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or Dmitri Demetrius

boris, ivan and false

DEMETRIUS, or DMITRI, a series of impostors who usurped supreme .authority in Russia, and led to some of its remarkable revo lutions. Ivan Wasiliewitch, who had put his eldest son to death, left the throne in 1584 to another son, Feodor, whom Boris Godunov en tirely supplanted in his authority. Ivan had left another son, Dmitri, by a second marriage; and Boris, fearing that he might one day prove a formidable obstacle to his ambitious projects, made way with him, but no one exactly knew how. Shortly after, in 1598, Feodor died, and Boris took possession of the throne. Mystery still hung over the fate of Dmitri, and Grishka or Gregory Otrepieff, a monk belonging to the convent of Tehudov, determined to turn it to account. Several persons had been struck with his resemblance to Dmitri, and he at once ex plained the fact by declaring that he was Dmitri indeed, and that the design of Boris to murder him had been frustrated. The report quickly spread and Otrepieff fled into Poland, where Sigismund III, king of Poland, who saw in him a useful instrument for introducing Polish in fluence into Russia, aided him to enter that kingdom at the head of a body of troops. Boris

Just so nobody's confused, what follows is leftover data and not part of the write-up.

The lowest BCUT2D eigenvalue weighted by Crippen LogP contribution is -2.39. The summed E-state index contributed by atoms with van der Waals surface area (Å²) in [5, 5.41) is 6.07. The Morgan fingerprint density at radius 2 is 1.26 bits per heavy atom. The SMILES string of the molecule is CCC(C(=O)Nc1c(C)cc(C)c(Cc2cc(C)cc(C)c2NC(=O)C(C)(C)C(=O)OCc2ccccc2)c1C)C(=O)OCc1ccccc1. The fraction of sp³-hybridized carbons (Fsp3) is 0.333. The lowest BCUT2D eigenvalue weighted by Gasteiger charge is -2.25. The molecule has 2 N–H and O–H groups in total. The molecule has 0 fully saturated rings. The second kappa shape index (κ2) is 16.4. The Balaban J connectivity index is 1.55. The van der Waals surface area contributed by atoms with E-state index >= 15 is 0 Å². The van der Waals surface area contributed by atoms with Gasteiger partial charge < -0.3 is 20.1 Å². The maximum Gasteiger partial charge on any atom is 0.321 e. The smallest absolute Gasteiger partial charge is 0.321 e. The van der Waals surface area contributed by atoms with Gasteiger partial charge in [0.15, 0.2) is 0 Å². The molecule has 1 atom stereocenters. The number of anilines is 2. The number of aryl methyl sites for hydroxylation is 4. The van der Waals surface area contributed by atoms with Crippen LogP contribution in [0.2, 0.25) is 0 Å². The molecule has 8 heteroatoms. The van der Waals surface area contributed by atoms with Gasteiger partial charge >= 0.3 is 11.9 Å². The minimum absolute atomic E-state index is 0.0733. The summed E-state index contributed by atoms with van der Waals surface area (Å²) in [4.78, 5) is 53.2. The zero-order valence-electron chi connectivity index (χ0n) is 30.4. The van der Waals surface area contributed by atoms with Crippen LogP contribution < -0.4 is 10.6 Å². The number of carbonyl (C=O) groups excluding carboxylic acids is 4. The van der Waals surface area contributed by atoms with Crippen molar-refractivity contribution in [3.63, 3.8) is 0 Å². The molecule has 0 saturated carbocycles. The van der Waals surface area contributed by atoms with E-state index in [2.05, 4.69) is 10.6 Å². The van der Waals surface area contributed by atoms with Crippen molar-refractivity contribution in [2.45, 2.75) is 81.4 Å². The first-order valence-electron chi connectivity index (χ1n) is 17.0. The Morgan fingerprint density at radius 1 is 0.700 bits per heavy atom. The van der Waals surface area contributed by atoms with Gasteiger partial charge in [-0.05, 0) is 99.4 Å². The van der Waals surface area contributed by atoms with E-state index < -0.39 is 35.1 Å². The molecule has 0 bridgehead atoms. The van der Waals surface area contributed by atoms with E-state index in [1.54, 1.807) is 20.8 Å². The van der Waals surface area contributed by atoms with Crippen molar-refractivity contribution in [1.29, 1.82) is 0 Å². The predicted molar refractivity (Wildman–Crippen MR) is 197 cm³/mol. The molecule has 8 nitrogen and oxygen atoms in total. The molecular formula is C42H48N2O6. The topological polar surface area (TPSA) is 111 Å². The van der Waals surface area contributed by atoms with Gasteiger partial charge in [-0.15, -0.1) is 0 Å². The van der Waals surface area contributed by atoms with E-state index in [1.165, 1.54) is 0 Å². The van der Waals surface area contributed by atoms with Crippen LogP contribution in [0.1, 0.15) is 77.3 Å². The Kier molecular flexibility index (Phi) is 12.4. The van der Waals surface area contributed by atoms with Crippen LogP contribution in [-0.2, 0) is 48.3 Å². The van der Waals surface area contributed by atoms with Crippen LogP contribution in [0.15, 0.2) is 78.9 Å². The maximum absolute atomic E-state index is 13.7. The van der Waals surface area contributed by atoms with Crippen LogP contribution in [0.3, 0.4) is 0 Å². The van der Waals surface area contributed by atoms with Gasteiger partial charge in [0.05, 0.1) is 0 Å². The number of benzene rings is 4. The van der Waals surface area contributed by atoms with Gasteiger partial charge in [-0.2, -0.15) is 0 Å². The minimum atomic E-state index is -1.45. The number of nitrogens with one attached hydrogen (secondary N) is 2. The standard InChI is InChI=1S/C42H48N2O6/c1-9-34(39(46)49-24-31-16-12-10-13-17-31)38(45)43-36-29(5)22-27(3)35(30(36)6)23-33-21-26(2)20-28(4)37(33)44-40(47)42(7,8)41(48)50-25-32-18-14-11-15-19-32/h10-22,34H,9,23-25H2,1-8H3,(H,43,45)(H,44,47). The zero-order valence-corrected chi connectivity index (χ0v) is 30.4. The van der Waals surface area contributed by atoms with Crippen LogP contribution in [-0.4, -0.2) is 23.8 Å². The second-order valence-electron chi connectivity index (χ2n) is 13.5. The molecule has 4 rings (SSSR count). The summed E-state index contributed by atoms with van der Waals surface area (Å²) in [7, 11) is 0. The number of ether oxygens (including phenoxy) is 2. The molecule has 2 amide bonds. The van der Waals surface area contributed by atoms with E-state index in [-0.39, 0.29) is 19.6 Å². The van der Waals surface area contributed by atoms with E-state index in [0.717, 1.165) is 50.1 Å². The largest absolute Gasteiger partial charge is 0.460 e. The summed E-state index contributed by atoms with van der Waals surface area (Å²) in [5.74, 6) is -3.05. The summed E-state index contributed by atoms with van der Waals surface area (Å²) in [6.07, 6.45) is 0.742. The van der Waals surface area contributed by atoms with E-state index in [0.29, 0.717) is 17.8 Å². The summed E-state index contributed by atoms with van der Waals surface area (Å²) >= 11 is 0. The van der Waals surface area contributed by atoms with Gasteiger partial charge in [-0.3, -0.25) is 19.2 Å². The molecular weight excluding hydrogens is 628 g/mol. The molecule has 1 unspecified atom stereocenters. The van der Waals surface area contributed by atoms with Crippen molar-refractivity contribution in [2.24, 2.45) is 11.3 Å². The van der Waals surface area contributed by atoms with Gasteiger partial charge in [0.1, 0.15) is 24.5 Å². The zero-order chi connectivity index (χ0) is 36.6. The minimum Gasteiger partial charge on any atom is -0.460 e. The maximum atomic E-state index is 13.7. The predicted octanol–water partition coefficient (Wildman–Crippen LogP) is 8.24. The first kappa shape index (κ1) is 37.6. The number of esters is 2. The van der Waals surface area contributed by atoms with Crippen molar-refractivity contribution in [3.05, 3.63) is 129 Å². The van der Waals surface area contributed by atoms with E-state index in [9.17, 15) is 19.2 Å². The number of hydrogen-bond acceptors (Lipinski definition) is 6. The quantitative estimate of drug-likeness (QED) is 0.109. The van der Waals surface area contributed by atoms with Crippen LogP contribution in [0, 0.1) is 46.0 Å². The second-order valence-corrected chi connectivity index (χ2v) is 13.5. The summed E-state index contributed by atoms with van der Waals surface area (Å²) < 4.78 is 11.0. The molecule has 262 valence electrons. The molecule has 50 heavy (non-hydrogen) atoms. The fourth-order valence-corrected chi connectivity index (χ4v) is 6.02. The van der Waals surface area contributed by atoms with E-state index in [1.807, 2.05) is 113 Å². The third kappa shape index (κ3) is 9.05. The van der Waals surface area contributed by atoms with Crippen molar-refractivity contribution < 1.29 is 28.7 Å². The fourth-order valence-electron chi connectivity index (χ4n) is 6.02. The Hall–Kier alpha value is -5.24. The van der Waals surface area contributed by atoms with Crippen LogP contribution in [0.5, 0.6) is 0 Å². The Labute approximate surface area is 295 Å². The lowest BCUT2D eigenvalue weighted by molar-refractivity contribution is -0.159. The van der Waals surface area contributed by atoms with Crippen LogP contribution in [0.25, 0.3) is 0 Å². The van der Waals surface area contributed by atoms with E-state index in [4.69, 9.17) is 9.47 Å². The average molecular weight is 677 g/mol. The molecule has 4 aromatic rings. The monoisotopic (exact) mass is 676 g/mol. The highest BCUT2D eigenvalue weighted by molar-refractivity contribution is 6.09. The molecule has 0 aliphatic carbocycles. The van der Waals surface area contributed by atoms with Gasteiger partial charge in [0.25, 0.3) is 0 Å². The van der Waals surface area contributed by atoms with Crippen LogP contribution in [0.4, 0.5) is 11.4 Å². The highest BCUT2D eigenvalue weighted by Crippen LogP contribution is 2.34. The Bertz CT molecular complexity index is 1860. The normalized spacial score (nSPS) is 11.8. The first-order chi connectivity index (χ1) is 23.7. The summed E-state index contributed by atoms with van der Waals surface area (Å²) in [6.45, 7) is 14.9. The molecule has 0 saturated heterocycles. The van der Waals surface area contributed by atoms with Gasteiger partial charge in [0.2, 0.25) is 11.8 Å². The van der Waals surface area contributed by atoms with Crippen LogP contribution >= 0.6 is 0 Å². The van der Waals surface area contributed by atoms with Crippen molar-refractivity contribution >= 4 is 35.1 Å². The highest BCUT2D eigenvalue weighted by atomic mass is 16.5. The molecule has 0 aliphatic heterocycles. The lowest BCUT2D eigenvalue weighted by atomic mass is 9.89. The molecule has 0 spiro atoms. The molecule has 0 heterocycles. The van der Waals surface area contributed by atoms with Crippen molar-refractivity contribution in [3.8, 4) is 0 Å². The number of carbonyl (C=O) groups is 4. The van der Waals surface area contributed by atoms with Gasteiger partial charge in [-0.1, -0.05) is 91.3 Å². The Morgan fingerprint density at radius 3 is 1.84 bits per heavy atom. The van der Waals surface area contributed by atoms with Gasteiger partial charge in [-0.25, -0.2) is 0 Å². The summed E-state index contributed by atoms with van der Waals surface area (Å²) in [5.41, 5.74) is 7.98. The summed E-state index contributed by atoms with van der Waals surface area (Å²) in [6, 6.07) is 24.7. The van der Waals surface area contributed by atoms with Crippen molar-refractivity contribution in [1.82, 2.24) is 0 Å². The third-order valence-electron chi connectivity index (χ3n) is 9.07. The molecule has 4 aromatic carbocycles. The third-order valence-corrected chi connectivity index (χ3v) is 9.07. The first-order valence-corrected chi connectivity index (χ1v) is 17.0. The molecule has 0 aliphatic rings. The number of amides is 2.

was deserted by his soldiers, and ended his life by poison. Otrepieff in 1605 entered Moscow in triumph, and, as the genuine son of Ivan, was proclaimed grand duke of Russia. He was now firmly seated on the throne, and might have transmitted it to his descendants had he gov erned with prudence. Conspirators, after ex citing a tumult, forced their way into the palace and put the false Dmitri to death. His body was exposed to public view, but in such a state that its features could not be recognized; and a rumor of his being still alive having spread, an other impostor quickly appeared to personify him. The Poles espoused the cause of the sec ond false Dmitri, and had made it triumphant, when he was assassinated in 1610 by the Tartars whom he had selected as his body guards. A state of anarchy ensued, and continued for nearly half a century, during which a numbee of other false Dmitri appeared in different quarters. Consult Munro, The Rise of the Russian Empire' (London 1900) Kostomaroff, 'Les faux Dmitri) (Petrograd 1864):